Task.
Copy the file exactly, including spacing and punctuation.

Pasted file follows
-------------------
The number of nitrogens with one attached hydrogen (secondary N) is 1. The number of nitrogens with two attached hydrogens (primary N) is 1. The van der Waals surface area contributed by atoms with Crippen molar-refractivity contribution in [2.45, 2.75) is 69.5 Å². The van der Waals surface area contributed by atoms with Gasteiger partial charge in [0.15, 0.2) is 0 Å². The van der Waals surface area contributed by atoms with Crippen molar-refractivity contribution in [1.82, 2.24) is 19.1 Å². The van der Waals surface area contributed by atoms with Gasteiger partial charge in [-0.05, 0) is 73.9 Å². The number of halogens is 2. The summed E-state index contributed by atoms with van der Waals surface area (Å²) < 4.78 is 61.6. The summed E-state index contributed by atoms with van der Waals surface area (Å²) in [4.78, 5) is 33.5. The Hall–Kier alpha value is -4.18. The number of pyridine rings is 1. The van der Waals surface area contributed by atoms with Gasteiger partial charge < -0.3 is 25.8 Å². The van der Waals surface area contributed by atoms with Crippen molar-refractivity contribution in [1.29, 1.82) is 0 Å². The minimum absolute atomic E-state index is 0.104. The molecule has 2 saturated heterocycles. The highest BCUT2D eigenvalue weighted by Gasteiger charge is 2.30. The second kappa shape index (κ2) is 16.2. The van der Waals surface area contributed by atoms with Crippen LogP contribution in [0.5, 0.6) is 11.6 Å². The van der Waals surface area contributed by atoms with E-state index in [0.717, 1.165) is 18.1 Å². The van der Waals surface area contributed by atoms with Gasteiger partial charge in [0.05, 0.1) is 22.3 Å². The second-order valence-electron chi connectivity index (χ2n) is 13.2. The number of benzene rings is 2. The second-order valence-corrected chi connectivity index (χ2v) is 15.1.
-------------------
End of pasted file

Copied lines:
The number of nitrogens with one attached hydrogen (secondary N) is 1. The number of nitrogens with two attached hydrogens (primary N) is 1. The van der Waals surface area contributed by atoms with Crippen molar-refractivity contribution in [2.45, 2.75) is 69.5 Å². The van der Waals surface area contributed by atoms with Gasteiger partial charge in [0.15, 0.2) is 0 Å². The van der Waals surface area contributed by atoms with Crippen molar-refractivity contribution in [1.82, 2.24) is 19.1 Å². The van der Waals surface area contributed by atoms with Gasteiger partial charge in [-0.05, 0) is 73.9 Å². The number of halogens is 2. The summed E-state index contributed by atoms with van der Waals surface area (Å²) < 4.78 is 61.6. The summed E-state index contributed by atoms with van der Waals surface area (Å²) in [4.78, 5) is 33.5. The Hall–Kier alpha value is -4.18. The number of pyridine rings is 1. The van der Waals surface area contributed by atoms with Gasteiger partial charge < -0.3 is 25.8 Å². The van der Waals surface area contributed by atoms with Crippen molar-refractivity contribution in [1.29, 1.82) is 0 Å². The minimum absolute atomic E-state index is 0.104. The molecule has 2 saturated heterocycles. The highest BCUT2D eigenvalue weighted by Gasteiger charge is 2.30. The second kappa shape index (κ2) is 16.2. The van der Waals surface area contributed by atoms with Crippen LogP contribution in [0.5, 0.6) is 11.6 Å². The van der Waals surface area contributed by atoms with E-state index in [0.717, 1.165) is 18.1 Å². The van der Waals surface area contributed by atoms with Gasteiger partial charge in [0.05, 0.1) is 22.3 Å². The second-order valence-electron chi connectivity index (χ2n) is 13.2. The number of benzene rings is 2. The second-order valence-corrected chi connectivity index (χ2v) is 15.1.